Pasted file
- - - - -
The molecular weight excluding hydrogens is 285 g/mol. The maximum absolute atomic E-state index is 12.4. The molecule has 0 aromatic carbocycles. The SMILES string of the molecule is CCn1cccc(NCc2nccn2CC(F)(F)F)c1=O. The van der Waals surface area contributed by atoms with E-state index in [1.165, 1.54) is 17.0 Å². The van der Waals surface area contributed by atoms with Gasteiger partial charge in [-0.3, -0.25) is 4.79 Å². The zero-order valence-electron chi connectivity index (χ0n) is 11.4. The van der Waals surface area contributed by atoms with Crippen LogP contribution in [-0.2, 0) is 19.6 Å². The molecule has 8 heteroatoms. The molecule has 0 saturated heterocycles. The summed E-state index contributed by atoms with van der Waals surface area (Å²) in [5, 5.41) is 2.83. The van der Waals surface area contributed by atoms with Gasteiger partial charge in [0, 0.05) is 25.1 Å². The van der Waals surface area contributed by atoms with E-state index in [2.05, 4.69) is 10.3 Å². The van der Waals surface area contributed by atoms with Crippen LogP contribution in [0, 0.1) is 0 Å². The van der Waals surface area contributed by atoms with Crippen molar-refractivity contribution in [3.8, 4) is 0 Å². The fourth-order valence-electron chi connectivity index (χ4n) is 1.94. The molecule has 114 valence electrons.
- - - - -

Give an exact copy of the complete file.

The molecular weight excluding hydrogens is 285 g/mol. The maximum absolute atomic E-state index is 12.4. The molecule has 0 aromatic carbocycles. The SMILES string of the molecule is CCn1cccc(NCc2nccn2CC(F)(F)F)c1=O. The van der Waals surface area contributed by atoms with E-state index in [1.165, 1.54) is 17.0 Å². The van der Waals surface area contributed by atoms with Gasteiger partial charge in [-0.3, -0.25) is 4.79 Å². The zero-order valence-electron chi connectivity index (χ0n) is 11.4. The van der Waals surface area contributed by atoms with Crippen LogP contribution in [-0.2, 0) is 19.6 Å². The molecule has 8 heteroatoms. The molecule has 0 saturated heterocycles. The summed E-state index contributed by atoms with van der Waals surface area (Å²) in [5, 5.41) is 2.83. The van der Waals surface area contributed by atoms with Gasteiger partial charge in [0, 0.05) is 25.1 Å². The van der Waals surface area contributed by atoms with E-state index in [2.05, 4.69) is 10.3 Å². The van der Waals surface area contributed by atoms with Crippen LogP contribution in [0, 0.1) is 0 Å². The van der Waals surface area contributed by atoms with Crippen molar-refractivity contribution in [3.8, 4) is 0 Å². The fourth-order valence-electron chi connectivity index (χ4n) is 1.94. The molecule has 114 valence electrons.